“Monsieur Dechartre, that black spot over there is the Boboli Gardens, is it not? I saw the gardens three years ago. There were not many flowers in them. Nevertheless, I liked their tall, sombre trees.”
It astonished him that she talked, that she thought. The clear sound of her voice amazed him, as if he never had heard it.
He replied at random. He was awkward. She feigned not to notice it, but felt a deep inward joy. His low voice, which was veiled and softened, seemed to caress her. She said ordinary things:
“That view is beautiful, The weather is fine.”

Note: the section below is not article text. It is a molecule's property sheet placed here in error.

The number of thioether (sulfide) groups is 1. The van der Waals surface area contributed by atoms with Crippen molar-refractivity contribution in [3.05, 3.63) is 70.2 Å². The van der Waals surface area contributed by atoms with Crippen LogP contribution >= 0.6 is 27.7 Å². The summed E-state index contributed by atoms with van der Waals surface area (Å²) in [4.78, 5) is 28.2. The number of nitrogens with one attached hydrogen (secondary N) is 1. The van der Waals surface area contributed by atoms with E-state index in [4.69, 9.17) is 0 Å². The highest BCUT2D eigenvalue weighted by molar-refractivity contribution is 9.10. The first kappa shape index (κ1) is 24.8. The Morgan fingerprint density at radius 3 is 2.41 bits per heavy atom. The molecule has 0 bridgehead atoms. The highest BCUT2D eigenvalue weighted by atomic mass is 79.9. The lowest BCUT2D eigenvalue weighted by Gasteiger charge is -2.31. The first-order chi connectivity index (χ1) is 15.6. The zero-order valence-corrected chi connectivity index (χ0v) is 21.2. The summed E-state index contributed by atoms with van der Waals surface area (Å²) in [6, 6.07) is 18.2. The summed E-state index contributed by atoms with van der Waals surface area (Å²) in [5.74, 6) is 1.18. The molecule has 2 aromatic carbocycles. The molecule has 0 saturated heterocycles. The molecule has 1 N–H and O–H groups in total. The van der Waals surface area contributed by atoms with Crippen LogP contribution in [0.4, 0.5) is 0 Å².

In the morning, her head on the embroidered pillow, Therese was thinking of the walks of the day before; of the Virgins, framed with angels; of the innumerable children, painted or carved, all beautiful, all happy, who sing ingenuously the Alleluia of grace and of beauty. In the illustrious chapel of the Brancacci, before those frescoes, pale and resplendent as a divine dawn, he had talked to her of Masaccio, in language so vivid that it had seemed to her as if she had seen him, the adolescent master of the masters, his mouth half open, his eyes dark and blue, dying, enchanted. And she had liked these marvels of a morning more charming than a day. Dechartre was for her the soul of those magnificent forms, the mind of those noble things. It was by him, it was through him, that she understood art and life. She took no interest in things that did not interest him. How had this affection come to her? She had no precise remembrance of it. In the first place, when Paul Vence wished to introduce him to her, she had no desire to know him, no presentiment that he would please her. She recalled elegant bronze statuettes, fine waxworks signed with his name, that she had remarked at the Champ de Mars salon or at Durand-Ruel’s. But she did not imagine that he could be agreeable to her, or more seductive than many artists and lovers of art at whom she laughed with her friends. When she saw him, he pleased her; she had a desire to attract him, to see him often. The night he dined at her house she realized that she had for him a noble and elevating affection. But soon after he irritated her a little; it made her impatient to see him closeted within himself and too little preoccupied by her. She would have liked to disturb him. She was in that state of impatience when she met him one evening, in front of the grille of the Musee des Religions, and he talked to her of Ravenna and of the Empress seated on a gold chair in her tomb. She had found him serious and charming, his voice warm, his eyes soft in the shadow of the night, but too much a stranger, too far from her, too unknown. She had felt a sort of uneasiness, and she did not know, when she walked along the boxwood bordering the terrace, whether she desired to see him every day or never to see him again.